There’s no ‘perfect’ time to be a music tech startup, but recent events have presented more challenges than ever. Supply chain constraints, contracting economies, shrinking profits, and layoffs are hitting the tech sector hard. Businesses are being advised to hoard cash and adjust to a climate where raising money isn’t as easy as it was in the past.
Part of staying nimble as a music tech startup in 2022 means having the vision to navigate these challenges as they arise. A revenue model that is scalable and resilient means the company has more resources to stretch further. It also means having a founder that is equipped to drive the company and prepared to get their hands dirty.
Discipline is one of the most essential aspects of maintaining a startup in this economic climate. Companies who can’t adapt to this new way of operating must feel a degree of whiplash. Look no further than Mark Zuckerberg’s address to employees at the Meta town hall meeting last month.
Social networking startup Vampr is well-positioned to weather the storm as it runs a small and frugal team, with senior members wearing multiple hats. The company has been able to survive and grow for over six years now, stretching $3.5 million of capital investment across the same period. Vampr has a team of 30 people who are working together to achieve new revenue goals each month, despite the current state of the economy.
Vampr’s fundraising journey has been a colorful one. The company raised capital from two early-stage venture capital firms, angel investors, family and friends, and community-funding rounds. So far, Vampr has raised around $2.1 million of its total funding from its user-investors.
The company’s first Reg CF round was launched with the vision of relaunching the company based on all its learnings to-date. Call it a slight pivot. Vampr says it was a risk that paid off, once its community of user-investors were on board. “We learned from that first experience that the real value in crowdfunding was converting users into lifelong brand ambassadors who had skin in the game and a vested interest in the company’s success,” says Josh Simons, Founder & CEO of Vampr.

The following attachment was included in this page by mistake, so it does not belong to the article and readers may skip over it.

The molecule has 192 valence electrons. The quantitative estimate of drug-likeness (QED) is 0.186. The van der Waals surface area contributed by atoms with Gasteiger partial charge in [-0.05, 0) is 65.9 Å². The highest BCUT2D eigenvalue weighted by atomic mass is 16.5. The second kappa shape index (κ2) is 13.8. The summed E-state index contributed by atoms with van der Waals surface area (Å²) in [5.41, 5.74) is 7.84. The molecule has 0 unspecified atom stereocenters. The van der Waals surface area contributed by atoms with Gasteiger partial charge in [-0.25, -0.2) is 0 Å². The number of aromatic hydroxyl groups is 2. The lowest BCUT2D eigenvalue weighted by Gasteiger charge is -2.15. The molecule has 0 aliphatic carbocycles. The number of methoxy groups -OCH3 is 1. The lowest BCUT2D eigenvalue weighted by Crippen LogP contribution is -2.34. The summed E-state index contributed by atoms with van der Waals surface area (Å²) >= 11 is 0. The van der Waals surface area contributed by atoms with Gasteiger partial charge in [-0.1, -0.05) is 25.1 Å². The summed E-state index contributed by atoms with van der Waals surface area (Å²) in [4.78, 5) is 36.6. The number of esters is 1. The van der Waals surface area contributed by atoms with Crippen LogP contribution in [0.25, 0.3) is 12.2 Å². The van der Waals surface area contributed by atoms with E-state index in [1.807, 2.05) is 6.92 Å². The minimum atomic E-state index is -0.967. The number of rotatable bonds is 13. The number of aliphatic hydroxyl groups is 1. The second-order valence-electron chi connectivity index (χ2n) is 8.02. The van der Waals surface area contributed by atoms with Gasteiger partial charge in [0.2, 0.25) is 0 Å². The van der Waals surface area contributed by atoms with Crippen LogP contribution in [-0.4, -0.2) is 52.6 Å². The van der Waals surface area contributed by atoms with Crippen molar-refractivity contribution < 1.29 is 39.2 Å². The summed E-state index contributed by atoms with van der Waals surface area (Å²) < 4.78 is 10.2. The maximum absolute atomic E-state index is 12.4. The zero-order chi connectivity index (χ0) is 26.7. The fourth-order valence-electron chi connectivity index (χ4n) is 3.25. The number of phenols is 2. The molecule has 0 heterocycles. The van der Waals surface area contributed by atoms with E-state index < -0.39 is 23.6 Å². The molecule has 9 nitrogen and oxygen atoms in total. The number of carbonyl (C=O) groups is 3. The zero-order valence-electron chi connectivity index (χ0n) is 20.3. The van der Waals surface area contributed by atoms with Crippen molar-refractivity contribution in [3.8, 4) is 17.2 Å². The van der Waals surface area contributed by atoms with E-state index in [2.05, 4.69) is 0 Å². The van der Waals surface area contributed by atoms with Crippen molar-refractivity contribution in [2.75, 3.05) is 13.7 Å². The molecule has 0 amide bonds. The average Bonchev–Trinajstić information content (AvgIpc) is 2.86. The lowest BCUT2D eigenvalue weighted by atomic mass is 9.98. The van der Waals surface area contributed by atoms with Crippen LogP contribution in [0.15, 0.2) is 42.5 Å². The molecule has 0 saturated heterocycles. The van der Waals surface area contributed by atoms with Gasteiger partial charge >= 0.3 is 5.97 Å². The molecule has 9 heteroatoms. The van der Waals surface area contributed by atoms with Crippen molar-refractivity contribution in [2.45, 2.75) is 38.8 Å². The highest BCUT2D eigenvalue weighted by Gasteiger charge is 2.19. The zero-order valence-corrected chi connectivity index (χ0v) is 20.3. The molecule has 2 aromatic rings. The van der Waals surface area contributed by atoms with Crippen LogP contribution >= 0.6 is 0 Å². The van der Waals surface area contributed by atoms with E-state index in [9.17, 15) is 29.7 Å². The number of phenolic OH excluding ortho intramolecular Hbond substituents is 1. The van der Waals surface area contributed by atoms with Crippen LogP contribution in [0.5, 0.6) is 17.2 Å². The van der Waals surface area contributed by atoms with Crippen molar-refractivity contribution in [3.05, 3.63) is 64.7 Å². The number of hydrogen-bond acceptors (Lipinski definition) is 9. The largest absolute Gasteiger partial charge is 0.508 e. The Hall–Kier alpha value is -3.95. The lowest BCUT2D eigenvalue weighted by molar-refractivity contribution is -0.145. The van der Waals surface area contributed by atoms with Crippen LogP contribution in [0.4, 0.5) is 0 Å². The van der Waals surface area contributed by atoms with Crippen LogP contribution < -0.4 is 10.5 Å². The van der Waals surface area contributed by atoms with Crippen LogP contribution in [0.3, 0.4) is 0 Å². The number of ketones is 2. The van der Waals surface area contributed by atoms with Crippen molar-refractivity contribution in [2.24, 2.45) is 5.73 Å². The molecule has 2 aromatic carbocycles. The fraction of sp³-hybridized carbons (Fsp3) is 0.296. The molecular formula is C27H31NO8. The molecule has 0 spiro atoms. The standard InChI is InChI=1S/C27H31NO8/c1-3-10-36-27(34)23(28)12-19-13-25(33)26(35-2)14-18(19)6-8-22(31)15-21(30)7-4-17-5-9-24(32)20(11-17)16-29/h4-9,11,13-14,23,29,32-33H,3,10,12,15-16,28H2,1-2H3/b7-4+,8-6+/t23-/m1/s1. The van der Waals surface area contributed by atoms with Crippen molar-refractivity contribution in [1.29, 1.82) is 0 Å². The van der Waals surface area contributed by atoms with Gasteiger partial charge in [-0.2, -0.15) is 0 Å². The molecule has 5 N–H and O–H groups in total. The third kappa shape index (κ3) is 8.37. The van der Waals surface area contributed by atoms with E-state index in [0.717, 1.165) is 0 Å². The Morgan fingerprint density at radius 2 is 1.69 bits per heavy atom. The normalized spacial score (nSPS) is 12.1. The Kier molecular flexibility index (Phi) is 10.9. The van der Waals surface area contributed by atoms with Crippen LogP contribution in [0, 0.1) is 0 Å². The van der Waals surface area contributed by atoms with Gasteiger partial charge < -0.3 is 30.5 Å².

Because Vampr focused on its community of user-investors, they’ve enjoyed consistent customer input when shaping their product roadmap. One example of this is the launch of the company’s Vampr Academy, which is a Masterclass-style series of courses that address the knowledge gap observable in early-stage creatives. Vampr Academy is accessible for only $19/month and provides guidance to creatives without the overhead expense of a university education.
Vampr plans to build out the Academy over time around its user’s feedback. The company plans to experiment with celebrity presenters and music professors until it finds a unique balance that its users appreciate and value.
Success stories for users of Vampr come in all shapes and sizes. One shared with Digital Music News is the UK production duo Saltwives. The duo frequents the Vampr app to scout for writers and topliners for collaboration. David Phelan spoke with us about how they use the platform.
“I appreciate collaborators who have complementary skill sets, creative honesty, and people I enjoy hanging out with. People who take personal responsibility for what we are making,” Phelan told Digital Music News. “Also sometimes when I’m working with new writers and artists, they can lean back a little and expect the more experienced people to take care of making sure the song is great. You should always aim to take responsibility for the song you are working on, even if you are a first time songwriter with the world’s biggest hitmaker – people really appreciate that effort.”
Vampr says collaborating with other businesses in music tech is much the same, with many of the same challenges. Part of staying nimble in this business means building a network of supportive, two-way relationships with other businesses.
“We placed importance upon this when it came to finding a sub-publisher for Vampr Publishing,” says Baz Palmer, Co-Founder & Head of Product at Vampr. “We went slow in our approach because we wanted to find a partner with a compatible culture and who supported our artist-first publishing model where Vampr only gets paid if we deliver results for our artists.”
Vampr is working with Songtrust and Think Music on the sync side of the business. The company is about mid-way through its biggest funding round yet, working with Keiretsu Forum to raise an additional $3.5 million to accelerate revenues and user adoption of the platform. This puts Vampr in an excellent position moving forward, even in these economically uncertain times.